100 years ago to the day, a tropical depression stalled just north of San Antonio, pouring rain into the city’s creeks and rivers. The city’s predominantly Latino West Side was destroyed by floodwaters. Eighty people were killed.
The recovery opened up a decades-long saga of housing discrimination, environmental racism and classism.
Char Miller began asking questions about the flood’s ongoing repercussions when he lived in San Antonio near the Olmos Dam. He’s now a professor of environmental analysis at Pomona College in Los Angeles and author of the new book West Side Rising: How San Antonio’s 1921 Flood Devastated a City and Sparked a Latino Environmental Justice Movement.
Miller says almost immediately after the 1921 flood, a narrative beyond just the devastation that it caused on the predominately Latino West Side began to emerge.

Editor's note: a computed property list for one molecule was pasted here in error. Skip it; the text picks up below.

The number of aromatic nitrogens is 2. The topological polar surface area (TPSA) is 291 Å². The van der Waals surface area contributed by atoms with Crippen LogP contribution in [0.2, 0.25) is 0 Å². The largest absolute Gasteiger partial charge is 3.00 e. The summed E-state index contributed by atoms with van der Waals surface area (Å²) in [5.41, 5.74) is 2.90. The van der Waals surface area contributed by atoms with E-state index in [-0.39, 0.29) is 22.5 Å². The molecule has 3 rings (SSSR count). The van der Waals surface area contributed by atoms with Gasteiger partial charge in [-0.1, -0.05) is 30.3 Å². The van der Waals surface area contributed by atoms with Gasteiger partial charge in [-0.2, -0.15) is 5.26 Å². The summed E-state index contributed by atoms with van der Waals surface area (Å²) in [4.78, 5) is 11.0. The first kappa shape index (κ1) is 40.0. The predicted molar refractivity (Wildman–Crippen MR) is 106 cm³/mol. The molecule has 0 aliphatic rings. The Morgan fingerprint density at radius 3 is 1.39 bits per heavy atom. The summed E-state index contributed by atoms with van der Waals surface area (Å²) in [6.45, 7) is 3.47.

“By about three days in, the English language newspapers have shifted the narrative to say, ‘yes, that’s bad. And in fact, horrible. But the real thing that we need to focus on is protecting the urban economy in the downtown core,’” Miller said.
He says the city prioritized that narrative and decided to use public money to build the Olmos Dam.
“And although they gestured towards resolving the West Side’s flooding issues, which had flooded periodically for decades, in effect, they paid very little attention to it,” Miller said.